March 06, 2008

#01-081: Boxing Idioms - Part III: A Heavyweight

portrait of a young black man (Muhammad Ali), with close-cropped hair and a serious look on his face
Muhammad Ali, three-times heavyweight champion of the world

Note: A final lesson on terms used in boxing, the so-called "sport of kings." Here's a mixed bag of various idioms. See Lessons #01-079 and #01-080 for more boxing idioms.

Get Ready: Why do you think a brutal sport like boxing was called "the sport of kings"?

Let's finish off our boxing idioms with a miscellaneous selection.

Read the dialogue, taking note of the underlined words. Then do the Practice below, check your answers in the first Comment, and read the Explanations.

Mel and Bob wrap up their meeting, using a few more miscellaneous boxing idioms.

Mel: Hey, Bob, have you thought of throwing your hat into the ring for the new management position?

Bob: I'm not sure. I may need to stay in my current position for another round.

Mel: Well, I just want you to know, if you decide to go for it I'm in your corner.

Bob: Wow! It's great to have a heavyweight like you on my side!

Mel: Seriously? Nah, I'm kind of a lightweight compared to some of the other execs around here.

Bob: Come on! I've seen you take off the gloves in a meeting, and I wouldn't want to square off with you.

Mel: Let's hope it never comes to that! I don't think either of us is ready to take one on the chin!


Read more:

Practice: Match the idiom to its meaning. After you check your answers in the first comment, read on for Explanations about each one.

  1. heavyweight
  2. in your corner
  3. lightweight
  4. round
  5. square off
  6. take off the gloves
  7. take one on the chin
  8. throw one's hat into the ring

  1. someone or something with a lot of influence
  2. someone or something with little influence
  3. declare one's availability for something
  4. on your side
  5. period of a series of events
  6. prepare to fight
  7. be hit in a very damaging way
  8. get serious about something

Answers are in the first comment below.

Explanation of the Answers: After you check your answers in the first comment below, read on for more information on these idioms.

  • heavyweight: someone or something with a lot of influence. Boxers fight in various weight classes; we often use the names of two of these categories to describe people or companies: "Microsoft is a heavyweight in the software industry." (see "lightweight" below)
  • in your corner: on your side, have someone's support. As mentioned below, the boxers take a rest between rounds in opposite corners of the ring. Naturally, a boxer's coach, trainer, and others might be there with him. You would never see one boxer's coach in the other's corner! "My boss really likes me; it's good to have him in my corner."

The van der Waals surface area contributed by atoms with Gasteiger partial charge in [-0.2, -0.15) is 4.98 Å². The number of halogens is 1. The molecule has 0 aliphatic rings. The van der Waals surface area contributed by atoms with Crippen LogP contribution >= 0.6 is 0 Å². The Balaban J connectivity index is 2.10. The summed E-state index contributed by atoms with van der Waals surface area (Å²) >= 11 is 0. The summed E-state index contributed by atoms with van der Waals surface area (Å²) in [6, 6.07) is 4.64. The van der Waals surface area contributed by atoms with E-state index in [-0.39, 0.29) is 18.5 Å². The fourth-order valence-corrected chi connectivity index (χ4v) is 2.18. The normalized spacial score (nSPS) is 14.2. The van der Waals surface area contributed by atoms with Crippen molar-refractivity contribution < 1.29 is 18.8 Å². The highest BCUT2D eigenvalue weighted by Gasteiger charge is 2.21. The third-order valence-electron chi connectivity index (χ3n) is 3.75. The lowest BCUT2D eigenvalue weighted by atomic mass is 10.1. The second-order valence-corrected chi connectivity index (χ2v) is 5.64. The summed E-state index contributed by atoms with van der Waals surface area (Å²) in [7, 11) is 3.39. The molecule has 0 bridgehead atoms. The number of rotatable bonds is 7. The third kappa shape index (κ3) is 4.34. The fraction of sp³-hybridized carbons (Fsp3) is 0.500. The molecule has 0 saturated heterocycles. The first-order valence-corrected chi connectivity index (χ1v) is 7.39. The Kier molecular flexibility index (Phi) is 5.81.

• lightweight: someone or something with little influence: "No one listens to my boss; he's a real lightweight."
  • round: This is one of the (usually ten) short periods of a boxing match. We now use the term for any of a series of events: "Bruvver Limited may have beat us in the first round of sales, but we'll catch up next quarter." It can also be slightly more literal: "I had to go several rounds with my boss before he agreed to give me the day off."
  • square off: to face in preparation for a fight. At the beginning of the fight, the boxers position themselves ("square off"); when the bell rings they start. So it can carry the connotation of "challenge": "KFC and McDonalds are squaring off for a price war."
  • take off the gloves: get serious about something. Boxing with the gloves on is somewhat gentlemanly; bare-knuckle boxing is brutal. In the days of informal fights, one boxer might get angry, take off his gloves, and start fighting out of control. So in business we might say, "I finally took off the gloves and told my boss what I really thought of him."
  • take one on the chin: be hit in a very damaging way. A boxer may take blows in many places on his body; but to take one on the chin could cause a knockout. "Whoa! Look how low these sales figures are! We really took one on the chin last quarter." Also "take it on the chin"
  • throw one's hat into the ring: Boxing is now a highly regulated sport. But as you can imagine, in the early days things were rougher and often more spontaneous. A "champion" would ask who wanted to fight him; a "challenger" would throw his hat into the ring to signify his willingness. These days we often use the term in politics: "Mr. Breen threw his hat into the ring yesterday, announcing his candidacy for mayor."

Submitted to the Shenzhen Daily for March 6, 2008

This lesson received 513 visits on my old site between March, 2012, and July, 2021.

1 comment:

  1. Answers to the Practice: 1. a; 2. d; 3. b; 4. e; 5. f; 6. h; 7. g; 8. c